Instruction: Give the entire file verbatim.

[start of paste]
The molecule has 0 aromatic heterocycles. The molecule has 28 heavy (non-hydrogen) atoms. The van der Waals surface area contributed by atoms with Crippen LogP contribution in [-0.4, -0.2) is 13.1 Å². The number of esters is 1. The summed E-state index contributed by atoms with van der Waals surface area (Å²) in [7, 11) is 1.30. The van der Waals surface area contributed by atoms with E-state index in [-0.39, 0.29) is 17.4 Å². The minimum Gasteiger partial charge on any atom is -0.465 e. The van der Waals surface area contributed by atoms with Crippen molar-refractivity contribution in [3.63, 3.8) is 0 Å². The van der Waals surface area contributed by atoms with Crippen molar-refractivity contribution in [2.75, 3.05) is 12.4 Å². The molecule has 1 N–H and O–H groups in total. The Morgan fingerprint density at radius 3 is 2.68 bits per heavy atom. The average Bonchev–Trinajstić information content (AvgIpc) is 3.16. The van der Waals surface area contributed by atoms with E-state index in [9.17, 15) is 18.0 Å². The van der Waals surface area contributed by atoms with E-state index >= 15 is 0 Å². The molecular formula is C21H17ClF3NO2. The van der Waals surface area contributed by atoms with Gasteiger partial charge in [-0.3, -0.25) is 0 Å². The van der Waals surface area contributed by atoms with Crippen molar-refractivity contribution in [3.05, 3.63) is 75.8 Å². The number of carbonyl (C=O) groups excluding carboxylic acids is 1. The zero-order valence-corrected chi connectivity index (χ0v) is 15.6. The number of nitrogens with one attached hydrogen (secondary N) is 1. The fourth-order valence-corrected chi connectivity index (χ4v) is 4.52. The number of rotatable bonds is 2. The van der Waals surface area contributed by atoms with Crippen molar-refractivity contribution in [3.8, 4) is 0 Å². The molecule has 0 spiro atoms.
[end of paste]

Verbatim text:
The molecule has 0 aromatic heterocycles. The molecule has 28 heavy (non-hydrogen) atoms. The van der Waals surface area contributed by atoms with Crippen LogP contribution in [-0.4, -0.2) is 13.1 Å². The number of esters is 1. The summed E-state index contributed by atoms with van der Waals surface area (Å²) in [7, 11) is 1.30. The van der Waals surface area contributed by atoms with E-state index in [-0.39, 0.29) is 17.4 Å². The minimum Gasteiger partial charge on any atom is -0.465 e. The van der Waals surface area contributed by atoms with Crippen molar-refractivity contribution in [3.63, 3.8) is 0 Å². The van der Waals surface area contributed by atoms with Crippen molar-refractivity contribution in [2.75, 3.05) is 12.4 Å². The molecule has 1 N–H and O–H groups in total. The Morgan fingerprint density at radius 3 is 2.68 bits per heavy atom. The average Bonchev–Trinajstić information content (AvgIpc) is 3.16. The van der Waals surface area contributed by atoms with E-state index in [9.17, 15) is 18.0 Å². The van der Waals surface area contributed by atoms with E-state index >= 15 is 0 Å². The molecular formula is C21H17ClF3NO2. The van der Waals surface area contributed by atoms with Gasteiger partial charge in [-0.3, -0.25) is 0 Å². The van der Waals surface area contributed by atoms with Crippen molar-refractivity contribution in [3.05, 3.63) is 75.8 Å². The number of carbonyl (C=O) groups excluding carboxylic acids is 1. The zero-order valence-corrected chi connectivity index (χ0v) is 15.6. The number of nitrogens with one attached hydrogen (secondary N) is 1. The fourth-order valence-corrected chi connectivity index (χ4v) is 4.52. The number of rotatable bonds is 2. The van der Waals surface area contributed by atoms with Crippen molar-refractivity contribution in [3.8, 4) is 0 Å². The molecule has 0 spiro atoms.